Bruce 8th, with Tyler Alexander and Alastair Caldwell and M7A at Rouen, Chris Amon 10th Ferrari 312 just heading out (unattributed)

Denny and Bruce at Jarama prior to the 1968 Spanish GP, M7A’s fitted with pannier side tanks. Denny 2nd and Bruce retired in the race won by Hill’s Lotus 49 Ford (unattributed)

Bruce on the way to that historic win aboard his M7A at Spa in 1968 (unattributed)

Hulme’s M7As was retained for 1969 for the Kiwi to drive, and the latest car, M7A/3, was modified to M7B specification with pannier tanks.  When that did not work, both the M7B and the prototype M7A were sold to privateers; both were crashed later in 1969 and both cars scrapped. Bruce drove a new McLaren M7C for the rest of 1969, and a huge amount of effort was wasted on the four-wheel-drive McLaren M9A. It didn’t help that Goodyear, McLaren’s tyre supplier, were well behind Firestone and Dunlop until the end of the season, when the latest rubber helped Hulme win the Mexican GP in his well-used sole surviving M7A. That last M7A was bought by Tony Dean for Formula 5000, and was then sold to a French Museum where it remains, the museum owners having turned down all McLaren International’s offers for the car.’

McLaren, Brands, M7A British GP 1968 (M Hayward)

More on the M7A’s…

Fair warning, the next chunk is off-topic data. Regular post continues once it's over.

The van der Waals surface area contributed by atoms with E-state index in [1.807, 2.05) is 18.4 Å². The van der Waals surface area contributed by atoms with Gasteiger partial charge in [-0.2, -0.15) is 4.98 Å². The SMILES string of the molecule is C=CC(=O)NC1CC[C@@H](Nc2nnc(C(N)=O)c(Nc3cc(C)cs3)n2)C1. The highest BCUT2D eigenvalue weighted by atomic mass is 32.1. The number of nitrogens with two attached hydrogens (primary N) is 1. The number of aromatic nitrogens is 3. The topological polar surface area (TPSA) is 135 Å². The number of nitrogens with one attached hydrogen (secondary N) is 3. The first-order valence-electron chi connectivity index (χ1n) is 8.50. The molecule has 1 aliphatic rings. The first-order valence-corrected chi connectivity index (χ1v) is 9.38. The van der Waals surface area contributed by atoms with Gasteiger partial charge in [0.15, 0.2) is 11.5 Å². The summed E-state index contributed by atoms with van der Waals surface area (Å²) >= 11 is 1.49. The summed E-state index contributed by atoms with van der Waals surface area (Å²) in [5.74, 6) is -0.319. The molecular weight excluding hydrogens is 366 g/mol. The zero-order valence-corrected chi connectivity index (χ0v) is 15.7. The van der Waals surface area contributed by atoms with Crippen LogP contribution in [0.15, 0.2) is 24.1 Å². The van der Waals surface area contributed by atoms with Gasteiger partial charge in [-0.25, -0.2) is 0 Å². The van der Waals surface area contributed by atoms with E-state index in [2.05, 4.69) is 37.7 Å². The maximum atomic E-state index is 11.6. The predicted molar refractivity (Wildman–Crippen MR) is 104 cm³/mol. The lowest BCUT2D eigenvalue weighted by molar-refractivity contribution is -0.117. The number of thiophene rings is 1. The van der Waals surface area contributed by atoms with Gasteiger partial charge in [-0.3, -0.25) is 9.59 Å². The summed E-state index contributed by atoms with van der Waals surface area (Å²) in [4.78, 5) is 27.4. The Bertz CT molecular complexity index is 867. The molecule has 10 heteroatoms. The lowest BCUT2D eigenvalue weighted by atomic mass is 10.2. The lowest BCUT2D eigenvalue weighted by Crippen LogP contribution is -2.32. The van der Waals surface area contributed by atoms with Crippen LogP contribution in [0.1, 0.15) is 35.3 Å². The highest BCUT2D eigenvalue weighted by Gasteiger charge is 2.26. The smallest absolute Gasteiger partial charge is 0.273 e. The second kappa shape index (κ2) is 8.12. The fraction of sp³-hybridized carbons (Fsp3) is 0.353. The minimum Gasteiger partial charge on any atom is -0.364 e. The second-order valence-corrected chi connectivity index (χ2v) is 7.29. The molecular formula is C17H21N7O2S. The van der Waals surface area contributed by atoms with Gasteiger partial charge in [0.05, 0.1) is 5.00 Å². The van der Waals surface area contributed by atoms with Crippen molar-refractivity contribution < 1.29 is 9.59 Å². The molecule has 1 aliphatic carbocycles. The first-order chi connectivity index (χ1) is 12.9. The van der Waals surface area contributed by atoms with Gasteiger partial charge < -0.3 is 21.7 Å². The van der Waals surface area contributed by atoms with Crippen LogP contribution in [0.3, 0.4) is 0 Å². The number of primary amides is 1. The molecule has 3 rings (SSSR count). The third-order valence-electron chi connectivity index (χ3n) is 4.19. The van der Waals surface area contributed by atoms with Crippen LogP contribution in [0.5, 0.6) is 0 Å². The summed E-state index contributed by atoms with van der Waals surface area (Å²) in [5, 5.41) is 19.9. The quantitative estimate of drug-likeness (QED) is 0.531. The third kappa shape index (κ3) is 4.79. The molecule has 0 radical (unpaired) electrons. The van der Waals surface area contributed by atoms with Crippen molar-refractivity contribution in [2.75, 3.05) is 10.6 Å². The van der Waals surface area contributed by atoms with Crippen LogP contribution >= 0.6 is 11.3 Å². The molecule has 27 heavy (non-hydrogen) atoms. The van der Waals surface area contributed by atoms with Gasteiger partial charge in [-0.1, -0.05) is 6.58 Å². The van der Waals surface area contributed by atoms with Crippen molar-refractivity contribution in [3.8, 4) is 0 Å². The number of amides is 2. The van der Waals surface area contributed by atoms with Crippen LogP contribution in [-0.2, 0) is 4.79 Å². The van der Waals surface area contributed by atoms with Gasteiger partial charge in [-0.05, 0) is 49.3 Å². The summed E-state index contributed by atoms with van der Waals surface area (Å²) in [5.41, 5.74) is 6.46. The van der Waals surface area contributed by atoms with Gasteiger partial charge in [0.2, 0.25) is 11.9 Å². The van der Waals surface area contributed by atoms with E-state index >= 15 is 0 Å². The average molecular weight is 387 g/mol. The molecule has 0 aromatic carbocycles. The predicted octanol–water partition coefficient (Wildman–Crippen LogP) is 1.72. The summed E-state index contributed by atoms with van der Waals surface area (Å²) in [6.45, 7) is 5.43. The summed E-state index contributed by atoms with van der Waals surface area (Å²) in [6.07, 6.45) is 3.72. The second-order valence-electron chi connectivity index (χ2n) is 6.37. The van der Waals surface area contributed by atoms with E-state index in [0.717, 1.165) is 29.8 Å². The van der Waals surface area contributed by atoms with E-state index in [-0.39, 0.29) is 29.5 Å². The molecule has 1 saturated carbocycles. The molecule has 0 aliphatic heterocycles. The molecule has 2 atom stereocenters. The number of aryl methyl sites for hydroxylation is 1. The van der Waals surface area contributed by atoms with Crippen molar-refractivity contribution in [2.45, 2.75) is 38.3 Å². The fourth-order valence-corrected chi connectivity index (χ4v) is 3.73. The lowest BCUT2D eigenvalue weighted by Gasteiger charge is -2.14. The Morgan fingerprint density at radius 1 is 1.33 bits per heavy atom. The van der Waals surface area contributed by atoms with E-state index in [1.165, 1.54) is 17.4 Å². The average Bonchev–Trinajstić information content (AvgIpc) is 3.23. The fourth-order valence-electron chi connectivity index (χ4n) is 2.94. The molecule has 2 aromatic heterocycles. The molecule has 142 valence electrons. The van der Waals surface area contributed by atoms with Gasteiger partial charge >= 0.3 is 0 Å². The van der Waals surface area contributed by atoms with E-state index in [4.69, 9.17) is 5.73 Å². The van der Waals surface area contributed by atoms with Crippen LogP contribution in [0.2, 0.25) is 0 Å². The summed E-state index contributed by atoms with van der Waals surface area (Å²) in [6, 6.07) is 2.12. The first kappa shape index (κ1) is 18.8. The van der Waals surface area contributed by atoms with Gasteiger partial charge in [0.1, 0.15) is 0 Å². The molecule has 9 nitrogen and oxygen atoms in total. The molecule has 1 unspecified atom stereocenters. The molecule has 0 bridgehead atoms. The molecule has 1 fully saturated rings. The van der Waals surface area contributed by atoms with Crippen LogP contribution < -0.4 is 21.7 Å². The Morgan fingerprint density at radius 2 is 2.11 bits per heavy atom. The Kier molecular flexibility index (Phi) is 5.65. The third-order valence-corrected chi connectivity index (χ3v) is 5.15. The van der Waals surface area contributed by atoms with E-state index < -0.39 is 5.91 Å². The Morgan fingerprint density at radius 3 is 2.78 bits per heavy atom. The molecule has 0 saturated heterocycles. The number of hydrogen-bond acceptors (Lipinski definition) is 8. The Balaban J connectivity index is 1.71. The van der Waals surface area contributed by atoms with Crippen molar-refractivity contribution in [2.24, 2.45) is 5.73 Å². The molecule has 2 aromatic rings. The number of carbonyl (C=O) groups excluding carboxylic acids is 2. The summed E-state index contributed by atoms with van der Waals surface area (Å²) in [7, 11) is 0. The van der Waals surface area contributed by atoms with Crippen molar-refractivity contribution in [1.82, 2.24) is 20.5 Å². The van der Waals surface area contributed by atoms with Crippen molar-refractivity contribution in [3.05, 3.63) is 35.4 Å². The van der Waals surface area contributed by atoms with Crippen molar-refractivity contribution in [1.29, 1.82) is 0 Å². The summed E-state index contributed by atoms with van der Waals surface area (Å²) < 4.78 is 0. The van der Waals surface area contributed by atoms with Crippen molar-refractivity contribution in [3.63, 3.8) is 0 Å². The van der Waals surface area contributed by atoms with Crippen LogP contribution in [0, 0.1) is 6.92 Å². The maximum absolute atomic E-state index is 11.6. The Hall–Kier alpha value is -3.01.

Check out Allen Brown’s article which I have referenced and filched from extensively in this article


Getty Images, Victor Blackman, Ronald Dumont, Alvis Upitis, MotorSport June 1968 article by Doug Nye, Dick Ellis, LAT, Mike Hayward, Allen



The prototype Ferrari 250 GTB SWB on test at Modena Autodrome on 29 October 1959…

Carlo Chiti, Chief Engineer is behind the car, to his left in overalls is the legendary Enzo Ferrari Lieutenant Luigi Bazzi, by then I think ‘Technical Consultant’. You can just see the tip of Richie Ginther’s head over Bazzi’s shoulder.

I wonder if Richie had a steer of the 250 or whether he was focussed on the GP 246 Dino, the nose of which can be seen at left.

This session is in the huge gap between the Italian GP at Monza on 13 September in which Hill was second behind Moss’ Cooper T51 Climax, and the US event at Sebring in December. There Tony Brooks Dino was third behind the Cooper T51’s of both Bruce McLaren and Maurice Trintignant.

Ferrari got the hang of the mid-engined caper in 1961 with the Tipo 156 but 1960 was to be a year of slim pickings, the front-engined Dino was well past its useby date.

What a car the 250 SWB proved to be!?

Shorter in wheelbase than the 250 ‘cruisers’ to lower the cars weight and increase it’s agility. High power- between 237-276 BHP from the 3 litre V12 and well sorted suspension by the design and development team of Chiti, Giotto Bizzarini and the youthful Mauro Forghieri made it a winner. Around 176 were built in both steel and aluminium ‘Lusso’ and ‘Corsa’ forms.

The car below is chassis ‘3218GT’, imported to Australia by WH Lowe Automobiles Pty. Ltd. in 1962. Bill Lowe was the Australian importer of Lancia’s and Ferrari’s for decades.